Đīvālī - A Festival of Light & Happiness‍‍‍

दीवाली - दीपों व खुशियों का त्योहार

Always remember that Hinduism is about freedom. To celebrate Đīvālī you don't have to follow any orthrodox procedure etc. If you wish, you can; but remember the most important thing is to be happy. Enjoy.

Đīvālī (aka Đīpāvalī) is the most popular festival of India. It is mainly a Hinđū festival, but celebrated by most Bhāraŧiya/s (Sikh/s, Jain/s...), Nepālī/s, etc. It generally coincides with the end of the main harvesting season of South Asia.

In towns and cities people celebrate by lighting (decorating) their homes and firing crackers. In towns and villages, people wear new clothes. Generally middle class people have some extra money during this time of the year, mainly because of the harvesting season or because of the savings, bonuses etc.. So they buy new cloths and goods. Houses are cleaned and decorated.

As soon as the farmers have some money they want to spend it! They should rather save it.

Đīvālī (दीवाली) is the short-form of Đīpāvalī (दीपावली) . These words mean 'a row of điyā/s'. Diyā (đīpak) is an earthen lamp that looks like a small saucer.

यह दक्षिण एशिया का प्रमुख त्योहार है। यह मुख्यतः हिन्दू त्योहार है।

It is celebrated over five days -
1st day - Đhanaŧeras (धनतेरस)
2nd day - Narak Chaŧurđashī (नरक चतुर्दशी)
3rd day - Lakṣhmī Pūjā (लक्ष्मी पूजा)
4th day - Govarđhan Pūjā (गोवर्धन पूजा)
5th day - BhāEE Đūj (भाई दूज)

On Đhanaŧeras (pronounced as Đhan'ŧeras) some people buy new utensils. But its OK if you don't go to some barŧanvālā (utensil vendor) on this day. Just be happy as Đīvālī just starts with this days. Do some house keeping/cleaning.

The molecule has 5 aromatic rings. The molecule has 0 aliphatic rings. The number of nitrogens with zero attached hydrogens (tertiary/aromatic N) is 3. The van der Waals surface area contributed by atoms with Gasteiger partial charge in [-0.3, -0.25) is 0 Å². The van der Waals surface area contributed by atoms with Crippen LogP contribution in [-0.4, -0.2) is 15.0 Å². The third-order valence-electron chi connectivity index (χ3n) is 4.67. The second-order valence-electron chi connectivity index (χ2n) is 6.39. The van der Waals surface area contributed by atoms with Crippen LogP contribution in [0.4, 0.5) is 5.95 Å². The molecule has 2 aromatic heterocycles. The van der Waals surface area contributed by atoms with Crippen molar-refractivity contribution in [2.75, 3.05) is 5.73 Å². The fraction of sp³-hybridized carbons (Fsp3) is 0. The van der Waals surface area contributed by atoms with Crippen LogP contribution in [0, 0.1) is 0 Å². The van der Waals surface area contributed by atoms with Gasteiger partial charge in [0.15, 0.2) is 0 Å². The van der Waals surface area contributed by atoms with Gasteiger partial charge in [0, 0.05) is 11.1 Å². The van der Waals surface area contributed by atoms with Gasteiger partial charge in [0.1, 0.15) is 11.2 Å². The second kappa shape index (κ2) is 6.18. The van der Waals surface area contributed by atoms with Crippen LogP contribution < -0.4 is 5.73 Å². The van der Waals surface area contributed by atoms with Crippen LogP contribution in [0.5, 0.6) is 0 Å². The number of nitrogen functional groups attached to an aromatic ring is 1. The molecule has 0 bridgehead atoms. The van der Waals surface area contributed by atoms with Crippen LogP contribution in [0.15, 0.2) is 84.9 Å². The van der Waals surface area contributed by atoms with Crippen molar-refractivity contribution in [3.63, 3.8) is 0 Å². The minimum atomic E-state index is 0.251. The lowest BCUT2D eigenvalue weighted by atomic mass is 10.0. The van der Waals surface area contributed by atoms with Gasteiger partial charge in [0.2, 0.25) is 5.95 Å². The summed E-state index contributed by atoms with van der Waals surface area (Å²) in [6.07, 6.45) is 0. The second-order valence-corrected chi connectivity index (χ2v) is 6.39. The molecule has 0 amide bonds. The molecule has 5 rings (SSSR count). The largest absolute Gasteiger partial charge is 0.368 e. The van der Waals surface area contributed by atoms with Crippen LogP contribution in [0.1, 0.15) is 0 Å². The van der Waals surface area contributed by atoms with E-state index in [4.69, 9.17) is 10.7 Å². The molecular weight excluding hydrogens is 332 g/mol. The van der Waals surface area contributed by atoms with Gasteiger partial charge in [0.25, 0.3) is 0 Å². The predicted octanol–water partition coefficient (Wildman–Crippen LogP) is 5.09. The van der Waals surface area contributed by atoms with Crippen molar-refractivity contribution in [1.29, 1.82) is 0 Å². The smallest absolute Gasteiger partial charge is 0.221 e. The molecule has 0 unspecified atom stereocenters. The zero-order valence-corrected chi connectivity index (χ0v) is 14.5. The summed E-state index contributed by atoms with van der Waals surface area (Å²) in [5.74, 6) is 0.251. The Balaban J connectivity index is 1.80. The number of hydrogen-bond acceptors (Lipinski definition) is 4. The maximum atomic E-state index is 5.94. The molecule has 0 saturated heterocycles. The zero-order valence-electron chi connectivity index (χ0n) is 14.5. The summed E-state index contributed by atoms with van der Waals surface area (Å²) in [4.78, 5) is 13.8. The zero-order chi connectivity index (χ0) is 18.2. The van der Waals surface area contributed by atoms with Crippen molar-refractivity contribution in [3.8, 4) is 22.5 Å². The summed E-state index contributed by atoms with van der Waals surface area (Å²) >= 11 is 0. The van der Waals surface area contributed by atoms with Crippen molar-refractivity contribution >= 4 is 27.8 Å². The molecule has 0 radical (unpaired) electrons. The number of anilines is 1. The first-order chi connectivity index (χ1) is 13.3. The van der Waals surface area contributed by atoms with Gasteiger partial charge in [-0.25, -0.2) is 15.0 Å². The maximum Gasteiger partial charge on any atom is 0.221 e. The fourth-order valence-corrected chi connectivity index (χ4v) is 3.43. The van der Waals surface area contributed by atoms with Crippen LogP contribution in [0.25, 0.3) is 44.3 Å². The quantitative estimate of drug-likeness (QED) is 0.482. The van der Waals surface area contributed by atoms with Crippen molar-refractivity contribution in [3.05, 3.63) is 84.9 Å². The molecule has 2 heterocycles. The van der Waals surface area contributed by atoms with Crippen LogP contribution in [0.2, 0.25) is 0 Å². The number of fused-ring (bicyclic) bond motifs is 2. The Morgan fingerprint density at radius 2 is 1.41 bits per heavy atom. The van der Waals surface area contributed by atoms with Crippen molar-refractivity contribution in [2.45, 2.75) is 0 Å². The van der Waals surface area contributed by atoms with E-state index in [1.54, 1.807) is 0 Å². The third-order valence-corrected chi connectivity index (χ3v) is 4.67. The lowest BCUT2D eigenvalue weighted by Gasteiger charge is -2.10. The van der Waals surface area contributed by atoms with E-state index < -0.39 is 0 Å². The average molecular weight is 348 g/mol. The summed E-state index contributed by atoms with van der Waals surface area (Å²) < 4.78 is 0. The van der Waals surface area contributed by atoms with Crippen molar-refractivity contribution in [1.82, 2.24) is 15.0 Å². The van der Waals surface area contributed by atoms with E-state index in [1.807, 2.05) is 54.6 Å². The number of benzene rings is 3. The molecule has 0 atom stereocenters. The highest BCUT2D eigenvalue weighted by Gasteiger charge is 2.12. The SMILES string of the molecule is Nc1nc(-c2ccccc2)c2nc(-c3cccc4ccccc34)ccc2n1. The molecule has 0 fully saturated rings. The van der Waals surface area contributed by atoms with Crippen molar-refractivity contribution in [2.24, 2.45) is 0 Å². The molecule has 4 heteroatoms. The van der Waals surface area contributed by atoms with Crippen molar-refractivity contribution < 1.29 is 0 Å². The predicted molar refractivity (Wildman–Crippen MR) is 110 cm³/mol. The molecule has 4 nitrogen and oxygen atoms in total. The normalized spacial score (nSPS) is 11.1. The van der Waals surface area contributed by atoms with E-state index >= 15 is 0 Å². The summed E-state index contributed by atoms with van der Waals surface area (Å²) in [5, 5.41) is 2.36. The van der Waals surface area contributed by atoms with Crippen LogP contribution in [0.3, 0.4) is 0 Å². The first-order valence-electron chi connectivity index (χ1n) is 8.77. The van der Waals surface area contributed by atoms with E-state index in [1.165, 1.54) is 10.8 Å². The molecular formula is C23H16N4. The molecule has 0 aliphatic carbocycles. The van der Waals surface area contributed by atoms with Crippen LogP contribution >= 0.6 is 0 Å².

The Narak Chaŧurđashī is also called 'Rūp Chaŧurđashī' and also as 'Chhotī Đīvālī' (छोटी दीवाली). Some people bathe in the early morning (called brahma muhūrŧ). You may light a điyā and put it outside your house or on the window/balcony. It is believed that the Shrī·Kṛiṣhṇ killed a demon called Narakāsur on this day.

On the third (main) day people light điyā/s and arrange them in rows. It is believed that on this day Shrī·Rām·chandra returned to Ayođhyā with his wife Sitā and brother Lakṣhmaṇ after vanvās (exile) of fourteen years. But that night was moonless (Amāvasyā) so everyone lit điyā/s to welcome them. It symbolises the victory of the Avaŧār (Rām) over the demon (rākṣhas) called Rāvaṇ.

To make a row of điyā/s you need just three of them! Why waste oil by lighting more? Stay green. If you don't have these điyā/s you can light three small candles or simply switch on the light of your porch, baranda or balcony. Some girls & women make designs (called rān'golī) on floor using colored powders.

It is also believed that on this day Lakṣhmījī appeared during 'samuđra manŧhan'. After elders have finished worshipping Lakṣhmījī (Goddess of wealth), young people and children fire crackers. It's ok for children to fire some small crackers. But grown-ups fire lots of polluting crackers to show-off, which is bad.

Govarđhan means increasing the number of cattle (mainly cows). It is believed that on this day Shrī·Kṛiṣhṇ lifted the Govarđhan mountain! In small towns and villages, some women make symbolic mountains for worship. Some temples organise 'Annakūt' (prasāđ) - for devotees.

On BhāEE Đūj, sisters put kum·kum on their brothers' forehead. Sisters pray for their brothers' long life. Brothers give gifts to their sisters. If you think your sister will be happy talking to you, give her a call.

The Đīvālī season finally ends with Ŧulasī Pūjā (तुलसी पूजा), on the eleventh day (Ekāđashī) or the twelfth day (Đwāđashī) of the Indian lunar month Kārŧik. You may celebrate this if you have missed out the main festival! You can simply have/make sweets. If you have a bāsil (ŧulasī) plant do some decorations around it!


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